Trifecta: Combining the 3 T’s
Anyone who has bought or sold a house has had some disappointments and made some adjustments during the process. With so many variables in timing, pricing, and other buyers and sellers, things never go exactly as you hope or plan. But they will also tell you that a house becomes a home because you move into it. You make it yours.
The truth is there are lots of great colleges in the nation where you could move in, succeed, and be thrilled with the community—where you could make friends, do well, be happy, and thrive. Right now these places are just names and addresses—don’t place any more emotional attachment on any one of them than that. Talk to friends this year when they come back from college for Thanksgiving or Winter Break. Ask them where they thought they would be a year prior—for many their current school was not their first choice or even on their radar. But then they moved in. They made it their home. And so will you.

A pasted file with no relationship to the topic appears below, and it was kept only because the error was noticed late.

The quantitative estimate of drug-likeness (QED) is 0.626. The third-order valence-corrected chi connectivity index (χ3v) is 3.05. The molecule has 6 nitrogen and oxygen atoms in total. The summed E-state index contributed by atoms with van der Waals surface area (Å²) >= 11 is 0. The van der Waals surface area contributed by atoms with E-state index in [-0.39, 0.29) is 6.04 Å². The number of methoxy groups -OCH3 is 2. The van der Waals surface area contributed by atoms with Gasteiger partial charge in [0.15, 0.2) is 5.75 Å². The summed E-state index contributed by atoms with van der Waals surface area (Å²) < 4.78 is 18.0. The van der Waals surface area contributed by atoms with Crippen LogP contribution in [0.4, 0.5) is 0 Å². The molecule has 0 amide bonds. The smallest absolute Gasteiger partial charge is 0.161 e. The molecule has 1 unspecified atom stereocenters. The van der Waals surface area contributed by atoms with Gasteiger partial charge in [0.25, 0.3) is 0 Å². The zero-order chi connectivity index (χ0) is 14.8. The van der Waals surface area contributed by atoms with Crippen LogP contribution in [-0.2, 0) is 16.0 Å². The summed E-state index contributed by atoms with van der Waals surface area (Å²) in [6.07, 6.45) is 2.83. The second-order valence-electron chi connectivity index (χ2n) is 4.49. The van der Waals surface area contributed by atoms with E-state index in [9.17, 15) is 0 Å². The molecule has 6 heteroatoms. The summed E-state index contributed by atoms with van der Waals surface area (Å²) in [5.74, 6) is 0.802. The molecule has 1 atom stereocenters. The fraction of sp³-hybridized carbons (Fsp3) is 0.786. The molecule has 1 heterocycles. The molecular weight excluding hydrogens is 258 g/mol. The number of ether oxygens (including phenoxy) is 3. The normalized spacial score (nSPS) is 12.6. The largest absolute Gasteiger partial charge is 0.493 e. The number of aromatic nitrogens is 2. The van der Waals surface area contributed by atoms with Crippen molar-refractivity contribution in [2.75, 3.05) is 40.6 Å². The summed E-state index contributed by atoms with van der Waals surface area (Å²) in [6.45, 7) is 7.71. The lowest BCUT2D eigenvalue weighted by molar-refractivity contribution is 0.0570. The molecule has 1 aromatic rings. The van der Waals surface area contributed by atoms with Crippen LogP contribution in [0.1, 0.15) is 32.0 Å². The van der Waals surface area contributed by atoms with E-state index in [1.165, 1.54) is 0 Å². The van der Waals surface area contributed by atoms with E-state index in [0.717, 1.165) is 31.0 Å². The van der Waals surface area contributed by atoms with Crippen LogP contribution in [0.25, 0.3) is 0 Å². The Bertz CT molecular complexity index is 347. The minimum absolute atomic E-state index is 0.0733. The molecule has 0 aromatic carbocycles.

Time, Talk, Trust. Apply these well and behold the power of alliteration, my friends!